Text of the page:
Barbara Reynolds: Dialogue with an Adventist Education Program Officer at UNICEF

When she was 6, Barbara’s father died, leaving her mother with six children and one on the way. But Mrs. Reynolds was a mother with strong faith and firm commitment. She and her husband were school teachers, and she knew that she had to live and give the very best for her children. Six years later, something dramatic entered the Reynolds’ home: the Adventist faith that challenged the family to greater heights, not only in spiritual life but also in intellectual pursuits. The teaching commitment of the parents stuck to the children, and all seven Reynolds children turned out to be educators.

But for Barbara the route to education was somewhat accidental. All through high school, she dreamed of becoming an urban planner, but when she was baptized toward the end of high school, she realized that the Adventist college in her native Guyana did not offer any such course. The only option she had was to go for education—a decision that she does not regret. Armed with a Master’s degree in curriculum and instruction and a doctor of education degree (Columbia University) in international educational development, Dr. Reynolds is aptly qualified for her world responsibilities in her present office as deputy representative of field operations for the United Nations Children’s Fund in Lagos, Nigeria. Before she joined UNICEF 12 years ago, she had spent most of her professional life in education as a high school teacher in Grenada and Guyana. Her UNICEF responsibilities have taken her to several countries, including Liberia, Zambia, Angola, and China.

As a committed Seventh-day Adventist, she brings to bear upon her professional responsibilities the great qualities her faith has instilled in her: respect for the dignity of human personhood, love of people as a principle of life, and a particular commitment to the welfare of children. “The best sermon is the sermon lived,” Dr. Reynolds says. “In my work, I hope that I am able to share an understanding of what being a Christian means in practical terms.”

Tell us about yourself, Dr. Reynolds.

Well, I’ve been an Adventist for 24 years and I’m committed to the challenges and rewards of being an Adventist. I work as an Education Program Officer with UNICEF, the United Nations Children’s Fund. I help governments and civil societies in the countries where UNICEF works. I help plan, develop, monitor, and evaluate education programs.

That sounds like a very big responsibility. Does it weigh heavy at times?

It does. I remember when I was in Angola in 1991, I was sitting in my office one day after a meeting with the Minister of Education, and it dawned on me that here I was, a relatively young person, helping to shape policies and programs that would affect children for the next five years—and it was very sobering.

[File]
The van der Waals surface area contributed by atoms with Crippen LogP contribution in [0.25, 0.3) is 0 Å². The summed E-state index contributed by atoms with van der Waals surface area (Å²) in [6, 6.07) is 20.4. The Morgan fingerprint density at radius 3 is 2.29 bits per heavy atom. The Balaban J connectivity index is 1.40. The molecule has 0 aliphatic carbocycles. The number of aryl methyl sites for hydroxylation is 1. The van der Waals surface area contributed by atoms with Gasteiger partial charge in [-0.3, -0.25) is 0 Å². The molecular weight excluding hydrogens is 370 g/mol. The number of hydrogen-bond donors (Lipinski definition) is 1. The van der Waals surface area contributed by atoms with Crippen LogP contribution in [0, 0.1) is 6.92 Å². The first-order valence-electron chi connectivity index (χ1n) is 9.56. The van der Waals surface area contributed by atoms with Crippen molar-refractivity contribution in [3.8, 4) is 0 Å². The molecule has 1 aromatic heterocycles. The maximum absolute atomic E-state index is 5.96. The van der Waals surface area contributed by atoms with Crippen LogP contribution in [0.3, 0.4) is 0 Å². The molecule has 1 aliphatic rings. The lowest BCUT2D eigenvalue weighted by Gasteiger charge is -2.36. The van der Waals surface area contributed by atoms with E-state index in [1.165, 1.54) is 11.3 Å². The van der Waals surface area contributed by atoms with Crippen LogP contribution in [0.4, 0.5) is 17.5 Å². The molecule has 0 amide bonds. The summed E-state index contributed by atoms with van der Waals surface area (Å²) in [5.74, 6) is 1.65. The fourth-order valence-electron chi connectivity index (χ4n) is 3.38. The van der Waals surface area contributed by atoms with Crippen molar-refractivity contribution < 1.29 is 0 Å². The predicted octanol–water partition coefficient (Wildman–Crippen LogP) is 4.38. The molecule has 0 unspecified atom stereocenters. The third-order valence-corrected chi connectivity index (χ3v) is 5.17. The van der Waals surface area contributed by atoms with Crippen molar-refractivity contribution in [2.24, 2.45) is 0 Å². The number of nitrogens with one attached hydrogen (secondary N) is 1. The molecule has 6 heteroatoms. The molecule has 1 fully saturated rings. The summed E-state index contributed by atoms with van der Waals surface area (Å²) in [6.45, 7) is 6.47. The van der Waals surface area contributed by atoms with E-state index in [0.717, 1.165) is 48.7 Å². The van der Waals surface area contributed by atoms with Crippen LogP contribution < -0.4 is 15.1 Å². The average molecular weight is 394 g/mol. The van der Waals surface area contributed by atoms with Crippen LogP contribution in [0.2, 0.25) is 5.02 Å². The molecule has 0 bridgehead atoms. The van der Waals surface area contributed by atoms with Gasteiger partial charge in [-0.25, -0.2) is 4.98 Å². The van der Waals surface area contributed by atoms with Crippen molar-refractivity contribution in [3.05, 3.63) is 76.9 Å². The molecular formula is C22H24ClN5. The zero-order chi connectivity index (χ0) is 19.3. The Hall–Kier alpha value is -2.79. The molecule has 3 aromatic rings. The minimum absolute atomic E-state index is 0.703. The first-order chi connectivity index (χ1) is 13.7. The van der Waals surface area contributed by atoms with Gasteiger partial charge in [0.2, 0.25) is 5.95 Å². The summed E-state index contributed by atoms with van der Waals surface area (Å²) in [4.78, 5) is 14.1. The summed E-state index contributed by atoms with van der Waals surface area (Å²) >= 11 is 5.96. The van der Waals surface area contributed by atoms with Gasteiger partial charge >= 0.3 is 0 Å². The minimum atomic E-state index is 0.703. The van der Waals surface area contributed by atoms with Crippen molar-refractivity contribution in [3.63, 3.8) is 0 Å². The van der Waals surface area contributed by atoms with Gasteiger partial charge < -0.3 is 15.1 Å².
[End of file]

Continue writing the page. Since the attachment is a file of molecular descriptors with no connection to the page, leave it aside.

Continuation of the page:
Please share with us something about your background, your original plans and ideals.

I’m from Guyana, a small country in South America, with less than a million people. I grew up as a child of two teachers—I think that’s the most important thing that has shaped my life. All of us children have become teachers or have taught at some time in our lives. My father died when I was 6, and his death certainly changed our lives. It meant that my mother had to assume all responsibility for our family.

We were Anglican when my Dad died, but my Mom became Adventist about six years later. Eventually the four youngest children, including myself, became Adventists. My mother saw in Adventism something with concrete practical applications of what she knew theoretically. Adventism brings religion into your everyday life. It’s not a weekly liturgy that you participate in. It expects you to change the way you live and how you relate to people. That’s what was meaningful for my Mom, and that’s what she passed on to us.

Growing up in that environment, were you thinking about how things would go, or were you just happy and carefree?

Very happy and carefree! I was the last of the four sisters to become Adventist. I was the holdout! I actually became an Adventist in my penultimate year at high school. It was a decision that took many years. For me, Adventism spelled restrictions, because that was what was presented to me. You couldn’t do certain things. Negatives. It took a while for me to make the decision, and when I made that decision, it was a very rational resolution. I thought about it, and weighed the pros and the cons. I understood the commitment I was making.

So how did you come to the United Nations, to UNICEF, and why would you want to be there as an Adventist?

Let’s go back a bit. In high school I took economics, history, and geography. My dream was to become an urban planner. But no Adventist college offered that program. And because I wanted to study at an Adventist college, I took education—the only program available for me. I taught for three years in Grenada, I taught at home, and then I came to the U.S. to do my Master’s. I finished in 1989, and was going to New York to look for a teaching job, but my sister said to me “Why don’t you go to UNICEF”? And if you know West Indian culture, when your older sister tells you to do something, you do it!

I applied to UNICEF in September and began working the next month, and have been with them ever since apart from time off to do my doctorate. I am very much committed to the work of the UNICEF—protecting children’s rights and future.

As Adventists, of all people, we should be emphasizing the importance of children and the privilege of working for them.